Raymond Ramirez | Friday, February 1, 2019
The scene last week was surreal even for our current media-soaked culture: Richard Nixon’s protege and longtime Donald Trump-confidant, Roger Stone, paused on his way out of a Florida federal courthouse and stepped in front of a phalanx of cameras and microphones. Stone had just received a seven-count criminal indictment, and he eschewed the cover of a borrowed overcoat or the pretense of shame or embarrassment typically observed in other indicted suspects. Rather, he approached the assembled media and smiled as a large crowd booed and chanted, “lock him up.” Stone stepped up to the microphones and declared, “As I have always said, the only thing worse than being talked about is not being talked about.”
Stone has since pled ‘not guilty’ to the charges set out in a 23-page indictment from special counsel Robert Mueller, including allegations of obstruction, lying to Congress and witness tampering. I suggest Stone is guilty of two additional crimes: failing to give proper attribution for his hubristic declaration regarding ‘being talked about,’ and misquoting the source material. These lapses are not surprising, given that Trump himself has observed: “Roger is a stone-cold loser, … [he] always tries taking credit for things he never did.” Stone’s defiant speech on the courthouse steps was a good example of someone aspiring to demonstrate effortless wit by stealing it from someone else — in this case from someone with wit to spare.
Oscar Fingal O’Flahertie Wills Wilde, born 1854 in Dublin, Ireland, was a poet and writer who became one of London’s most popular playwrights in the early 1890s. While Wilde’s plays and stories continue to be read and studied, his greatest fame is as the author of classic epigrams, or clever one-liners. Among his most popular works was the short novel “The Picture of Dorian Gray.” While ostensibly telling the story of Dorian Gray, a shallow and attractive young man who descends into a life of unrepentant hedonism, the true star of the story is Lord Henry Wotton, a jaded and bored man of wealth who drops cynical witticisms like ash flicked from one of his innumerable opium-laced cigarettes.
As the story opens, Wotton is visiting an artist friend who has painted the most remarkable portrait of Gray. Wotton insists that a work of such rare beauty should be exhibited, but the painter is hesitant to do so, demurring that he has put too much of himself into it. Wotton teases the painter about having artistic standards, and sets his role as the demon working to lure the unwary with the pleasures and treasures the world offers.
“What odd chaps you painters are! You do anything in the world to gain a reputation. As soon as you have one, you seem to want to throw it away,” Wotton declaims. “It is silly of you, for there is only one thing in the world worse than being talked about, and that is not being talked about. A portrait like this would set you far above all the young men in England, and make the old men quite jealous, if old men are ever capable of any emotion.” As the context makes clear, Wotton’s taunt is an invitation to seek fame at any cost, which is the lifeblood of the narcissist. Wotton ignores the fact that an artist’s reputation is based on the quality of his work, and proposes that any action that attracts attention is worthwhile.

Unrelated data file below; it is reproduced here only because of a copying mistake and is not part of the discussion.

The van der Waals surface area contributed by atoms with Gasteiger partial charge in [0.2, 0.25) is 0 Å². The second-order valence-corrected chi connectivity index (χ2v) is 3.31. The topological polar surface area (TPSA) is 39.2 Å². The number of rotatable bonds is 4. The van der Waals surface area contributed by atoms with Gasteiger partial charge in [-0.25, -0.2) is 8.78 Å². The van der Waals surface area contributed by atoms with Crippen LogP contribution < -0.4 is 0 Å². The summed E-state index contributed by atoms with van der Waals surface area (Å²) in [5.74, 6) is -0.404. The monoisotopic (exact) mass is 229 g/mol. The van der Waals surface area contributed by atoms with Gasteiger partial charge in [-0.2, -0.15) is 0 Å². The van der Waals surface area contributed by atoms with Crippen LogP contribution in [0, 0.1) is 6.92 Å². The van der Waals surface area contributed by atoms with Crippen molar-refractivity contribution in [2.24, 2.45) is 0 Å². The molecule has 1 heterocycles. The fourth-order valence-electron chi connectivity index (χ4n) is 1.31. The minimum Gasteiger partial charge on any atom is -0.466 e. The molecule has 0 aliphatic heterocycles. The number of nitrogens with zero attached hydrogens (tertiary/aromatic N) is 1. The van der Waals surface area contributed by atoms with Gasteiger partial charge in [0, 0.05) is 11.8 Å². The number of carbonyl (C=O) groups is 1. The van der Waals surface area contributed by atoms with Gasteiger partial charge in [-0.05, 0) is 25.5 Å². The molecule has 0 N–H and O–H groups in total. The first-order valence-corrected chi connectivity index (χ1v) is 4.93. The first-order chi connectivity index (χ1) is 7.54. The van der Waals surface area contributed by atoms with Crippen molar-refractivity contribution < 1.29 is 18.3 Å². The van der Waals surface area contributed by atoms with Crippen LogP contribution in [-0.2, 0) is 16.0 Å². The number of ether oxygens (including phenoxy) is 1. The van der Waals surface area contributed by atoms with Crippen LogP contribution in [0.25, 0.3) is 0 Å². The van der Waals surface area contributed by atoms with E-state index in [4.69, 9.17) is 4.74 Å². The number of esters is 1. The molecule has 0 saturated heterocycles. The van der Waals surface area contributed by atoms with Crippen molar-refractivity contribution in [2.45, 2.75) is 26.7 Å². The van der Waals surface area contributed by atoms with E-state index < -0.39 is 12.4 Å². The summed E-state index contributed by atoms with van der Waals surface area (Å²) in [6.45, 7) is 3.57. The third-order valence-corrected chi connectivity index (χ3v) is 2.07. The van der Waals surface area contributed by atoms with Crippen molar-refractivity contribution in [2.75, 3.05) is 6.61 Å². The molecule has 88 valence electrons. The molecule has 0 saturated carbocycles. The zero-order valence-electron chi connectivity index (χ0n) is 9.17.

Stone, of course, attempts to make Wilde’s epigram his own through the introductory, “As I have always said.” Stone then goes on to shorten Wotton’s nuanced observation that “a reputation” is valuable in and of itself, regardless of whether the reputation is for good or bad. Stone got his start working for Nixon’s 1972 re-election campaign and has a tattoo on his back of the disgraced ex-president. Unlike an accomplished artist, Stone’s reputation is built on a career as a ‘dirty trickster,’ the political equivalent of a dog running loose on a playing field during a game. He draws attention as he disrupts the contest and avoids capture, but he is not a player, and the game ultimately is not about him.
Wotton’s cynical, world-weary profligacy, as crafted by Wilde, prefigured Wilde’s own descent into scandal just as Dorian Gray was being published. Wilde met Lord Alfred Douglas, a handsome youth, the son of Sir John Sholto Douglas, the Eighth Marquess of Queensberry (a renowned sportsman who had established the modern rules of boxing). The Marquess publicly complained about the relationship, and Wilde took the offensive and sued him for slander. Raising truth as a defense, the Marquess argued that Wilde had solicited 12 boys to commit sodomy between 1892 and 1894. Wilde’s lawyer withdrew the suit, since there was abundant evidence of Wilde’s guilt. Wilde’s fortunes darkened after the Crown issued a warrant for Wilde’s arrest on indecency charges.
Following his own arrest and release on bail, Stone declared his innocence along with swearing loyalty to Trump, in an unambiguous plea for a pardon. Stone’s bravado makes one wonder if he fully grasps the importance of being earnest in his responses to Mueller’s charges, as succeeding layers of lies and diversions may only serve to assure a lengthy prison term. Wilde’s cynical observation that it is “fiction” to think that “[t]he good ended happily, and the bad unhappily,” was ultimately tested by his own life. Wilde ended up serving two years in London’s Reading Gaol after being convicted of gross indecency. Perhaps Stone should consider another Wilde epigram to guide his future actions: “Morality, like art, means drawing a line someplace.”
The views expressed in this column are those of the author and not necessarily those of The Observer.